Each year when the Legislature starts discussing the budget, the first items on the chopping block are always social services for our neediest neighbors. While legislators have turned a blind eye to $60,000 pay raises for staff and trips to Vegas in the state airplane, they've been quick to set their sights on these programs that they consider "wasteful spending."

It's no secret that our budget is in trouble--but we absolutely must balance it wisely. When we look at these programs, it's important not to forget how heavily they're subsidized by federal dollars. For every dollar spent on Medicaid in Alabama, 30 cents comes from the state government. That's the equivalent of getting Medicaid on sale at 70 percent off.

The bigger picture that sets me back is the complete lack of understanding on the part of some of my fellow lawmakers. We have created a system in Alabama where, particularly in rural communities, our educational system is one of the worst in the country, decent-paying jobs are nearly impossible to come by, and hard work at minimum wage just doesn't cut it. At least one of these things has to improve if we expect our social service programs to become obsolete.

Many lawmakers in Montgomery have a mentality that families in poverty simply aren't trying hard enough, and that simply couldn't be further from the truth. Under this misconception, they bring bills to make it so food stamp recipients can't have cars and must perform a certain number of community service hours--neither of which will actually help people get good-paying jobs and get back on their feet. They seem to be of the belief that they can legislate people out of poverty by telling families who have fallen on hard times how they need to spend their time and money.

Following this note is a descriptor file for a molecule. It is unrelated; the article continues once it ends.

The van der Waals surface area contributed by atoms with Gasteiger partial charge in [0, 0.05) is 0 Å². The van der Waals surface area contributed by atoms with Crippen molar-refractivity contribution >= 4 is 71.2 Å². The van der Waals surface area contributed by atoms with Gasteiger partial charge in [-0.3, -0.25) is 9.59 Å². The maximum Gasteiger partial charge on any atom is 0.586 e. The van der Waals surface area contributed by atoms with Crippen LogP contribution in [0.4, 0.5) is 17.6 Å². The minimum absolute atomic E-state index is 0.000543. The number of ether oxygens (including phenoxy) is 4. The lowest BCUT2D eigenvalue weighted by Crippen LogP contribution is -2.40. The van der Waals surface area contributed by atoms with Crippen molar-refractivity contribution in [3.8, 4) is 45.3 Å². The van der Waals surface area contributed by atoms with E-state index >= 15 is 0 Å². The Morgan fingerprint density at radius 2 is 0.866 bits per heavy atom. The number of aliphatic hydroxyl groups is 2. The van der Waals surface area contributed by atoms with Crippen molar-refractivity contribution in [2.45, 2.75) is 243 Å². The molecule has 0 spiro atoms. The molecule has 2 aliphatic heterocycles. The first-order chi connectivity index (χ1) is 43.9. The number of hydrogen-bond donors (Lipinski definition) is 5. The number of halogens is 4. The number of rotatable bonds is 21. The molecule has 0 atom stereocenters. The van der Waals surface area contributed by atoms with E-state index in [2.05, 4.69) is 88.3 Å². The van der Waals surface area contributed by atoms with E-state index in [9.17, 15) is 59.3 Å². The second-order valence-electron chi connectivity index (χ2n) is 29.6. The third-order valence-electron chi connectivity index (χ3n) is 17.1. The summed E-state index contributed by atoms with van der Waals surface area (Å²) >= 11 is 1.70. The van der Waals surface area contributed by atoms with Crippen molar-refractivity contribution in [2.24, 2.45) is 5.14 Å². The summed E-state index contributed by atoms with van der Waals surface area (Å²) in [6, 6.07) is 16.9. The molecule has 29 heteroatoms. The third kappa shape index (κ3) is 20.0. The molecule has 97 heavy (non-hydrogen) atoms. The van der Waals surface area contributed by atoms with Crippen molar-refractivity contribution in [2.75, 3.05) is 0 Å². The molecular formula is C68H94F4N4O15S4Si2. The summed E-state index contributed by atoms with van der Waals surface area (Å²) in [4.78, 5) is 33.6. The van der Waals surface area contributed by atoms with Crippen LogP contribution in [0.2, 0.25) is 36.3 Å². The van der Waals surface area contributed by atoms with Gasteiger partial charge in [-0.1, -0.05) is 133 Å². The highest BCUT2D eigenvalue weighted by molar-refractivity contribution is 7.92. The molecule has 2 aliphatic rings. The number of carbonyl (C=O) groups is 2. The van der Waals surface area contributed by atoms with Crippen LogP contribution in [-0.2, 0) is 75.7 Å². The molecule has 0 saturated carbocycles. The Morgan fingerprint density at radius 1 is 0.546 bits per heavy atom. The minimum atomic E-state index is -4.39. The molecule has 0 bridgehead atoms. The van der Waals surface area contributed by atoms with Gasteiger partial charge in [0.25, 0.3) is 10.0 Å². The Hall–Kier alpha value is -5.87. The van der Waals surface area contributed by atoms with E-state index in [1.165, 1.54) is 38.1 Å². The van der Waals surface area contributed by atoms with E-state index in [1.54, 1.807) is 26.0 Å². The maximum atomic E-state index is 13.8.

I think it's time for Mountain Brook politicians to stop pretending they know what's best for struggling families. Instead, listen to families who need these programs and hear what they have to say. Most of them will tell you they're ready to work hard; they just need a
hand up, not a hand out. They'll tell you they need better schools for their kids, so they can have more opportunities for success. They'll tell you they need industry and infrastructure to come to all corners of Alabama, especially the Black Belt, so jobs are available. They'll tell you they need an increase in the minimum wage so they can put food on the table and a roof over their heads. They'll tell you they need Medicaid funding so a common cold doesn't become a devastating illness.

But this isn't what Montgomery politicians want to hear because these policies don't sell well to the Trump electorate. So Republican politicians will continue to turn a blind eye to the problems facing too many Alabamians because these problems are neither easy nor convenient. But we can certainly count on them to reaffirm their Second Amendment Rights, again, because that'll surely be what turns this state around.

Monday, April 11, 2016

This is a rare political win-win for Governor Bentley

With all the chaos coming out of the Governor's Mansion in the past month, it's been easy to overlook the chaos coming out of the State House. While the Governor has been tied up in a scandal, the Legislature has continued to meet and vote on legislation, which has all subsequently made it to the Governor's desk.

One such piece of legislation is the General Fund budget. For the past few years, we've argued over whether we need more cuts or more funding, and the truthful answer is that we need a little bit of both. The Legislature doesn't have an appetite for new taxes, so the General Fund budget that made it to Bentley's desk underfunded Medicaid by around $85 million.

This underfunding means Medicaid patients may lose eye care, prescription drug coverage, and many other services on which they depend. Medicaid reform has been a key issue of the Bentley administration, as his background as a physician left him with a desire to reform our costly and broken system. Yet amidst the scandals in Montgomery, it's clear Bentley has lost all political capital.